The Federal Trade Commission has charged an operation that sells credit and debit card payment processing services to small businesses with violating federal law.
The defendants are Merchant Services Direct (MSD) LLC, also doing business as Sphyra Inc.; Boost Commerce Inc.; Generation Y Investments LLC; Kyle Lawson Dove; and Shane Patrick Hurley. The Washington State Attorney Generals Office has simultaneously filed an action against these defendants in the Superior Court for Spokane County, Wash.
The defendants allegedly made false and unsubstantiated claims and failed to disclose material facts to storefront businesses and sole proprietorships before they applied for services and equipment to process credit and debit card payments. The FTC seeks to halt the allegedly illegal practices and return money to victims.
According to the FTCs complaint, as an "independent sales organization," MSD sells to small local businesses the ability to accept credit and debit card payments. The businesses pay fees whenever their customers pay with a credit or debit card.
As alleged in the complaint, MSD sales agents typically call small businesses and lead them to believe they are associated with the businesses current card processor, Visa or MasterCard, or their bank. The sales agents allegedly promise substantial savings on credit and debit card processing. They specify a much lower rate than the businesses currently pay, and quote one fee, a fixed per-transaction cost, without mentioning all the other fees the businesses will have to pay. Merchants who ask if there are other fees allegedly are told there are none.
According to the FTCs complaint, MSD agents also dupe customers into leasing new card processing terminals for two to four years, falsely claiming their current swipe terminals are outdated or incompatible with its services. Sometimes they even claim the terminals are free.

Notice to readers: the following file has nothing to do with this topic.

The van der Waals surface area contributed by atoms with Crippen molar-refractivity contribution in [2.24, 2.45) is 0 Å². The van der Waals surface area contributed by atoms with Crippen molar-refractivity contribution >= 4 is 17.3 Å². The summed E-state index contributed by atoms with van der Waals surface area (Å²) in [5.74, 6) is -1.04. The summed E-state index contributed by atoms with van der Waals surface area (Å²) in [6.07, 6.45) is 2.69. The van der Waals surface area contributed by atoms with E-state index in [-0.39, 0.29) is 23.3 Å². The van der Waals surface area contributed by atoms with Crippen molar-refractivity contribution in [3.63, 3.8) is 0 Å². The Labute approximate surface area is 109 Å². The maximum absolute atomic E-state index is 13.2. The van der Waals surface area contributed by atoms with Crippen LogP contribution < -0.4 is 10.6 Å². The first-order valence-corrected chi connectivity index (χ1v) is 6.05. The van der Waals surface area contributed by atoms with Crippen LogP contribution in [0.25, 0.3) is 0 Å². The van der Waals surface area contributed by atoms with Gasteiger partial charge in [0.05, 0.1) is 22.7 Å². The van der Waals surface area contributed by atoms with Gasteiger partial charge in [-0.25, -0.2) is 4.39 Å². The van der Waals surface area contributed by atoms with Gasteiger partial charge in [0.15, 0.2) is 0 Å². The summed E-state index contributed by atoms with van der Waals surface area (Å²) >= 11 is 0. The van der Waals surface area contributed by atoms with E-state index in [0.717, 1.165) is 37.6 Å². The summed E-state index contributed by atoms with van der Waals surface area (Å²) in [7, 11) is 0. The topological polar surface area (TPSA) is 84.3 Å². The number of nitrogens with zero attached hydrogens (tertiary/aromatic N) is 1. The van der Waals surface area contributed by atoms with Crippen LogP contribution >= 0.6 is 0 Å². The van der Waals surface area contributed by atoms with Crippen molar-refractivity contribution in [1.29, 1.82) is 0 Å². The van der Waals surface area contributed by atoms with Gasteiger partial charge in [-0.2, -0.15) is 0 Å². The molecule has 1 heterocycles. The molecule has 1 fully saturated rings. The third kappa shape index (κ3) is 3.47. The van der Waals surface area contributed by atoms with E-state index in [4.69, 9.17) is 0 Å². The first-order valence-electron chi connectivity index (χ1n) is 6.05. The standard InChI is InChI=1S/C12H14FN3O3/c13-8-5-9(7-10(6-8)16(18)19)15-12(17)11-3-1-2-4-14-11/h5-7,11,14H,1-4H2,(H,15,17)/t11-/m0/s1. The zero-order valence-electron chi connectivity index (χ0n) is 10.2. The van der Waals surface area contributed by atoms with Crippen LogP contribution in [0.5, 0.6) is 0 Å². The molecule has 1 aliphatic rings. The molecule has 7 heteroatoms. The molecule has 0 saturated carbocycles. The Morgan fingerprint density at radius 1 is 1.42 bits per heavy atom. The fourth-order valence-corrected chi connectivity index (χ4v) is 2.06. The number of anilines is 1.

Agents persuade merchants to sign fine-print, binding contracts on the spot by telling them the documents are merely applications a ruse made easier, according to the FTC, by the fact that the contracts are labeled applications. Merchants are often falsely told they can cancel any time. Many victims discover their new lease obligation only after being billed, still owing the balance of their previous lease, which can be thousands of dollars.
Defendants also tout on various versions of their Web site Guaranteed Lowest Rates, claiming merchants could save 30% with whole sale [sic] processing or have anywhere from 20% to 30% savings when switching to MSD. In fact, according to the FTC, there are no wholesale rates, as third parties process card payments, not MSD.
As alleged in the complaint, those who call MSDs customer service department reach employees who either do not help them or say they will waive fees or provide refunds but dont. Customers who were promised they could cancel the applications they signed with no penalty are charged substantial cancellation fees, according to the FTCs complaint. Generally, only in response to complaints filed with the Better Business Bureau and state attorneys general have the defendants refunded money or waived fees.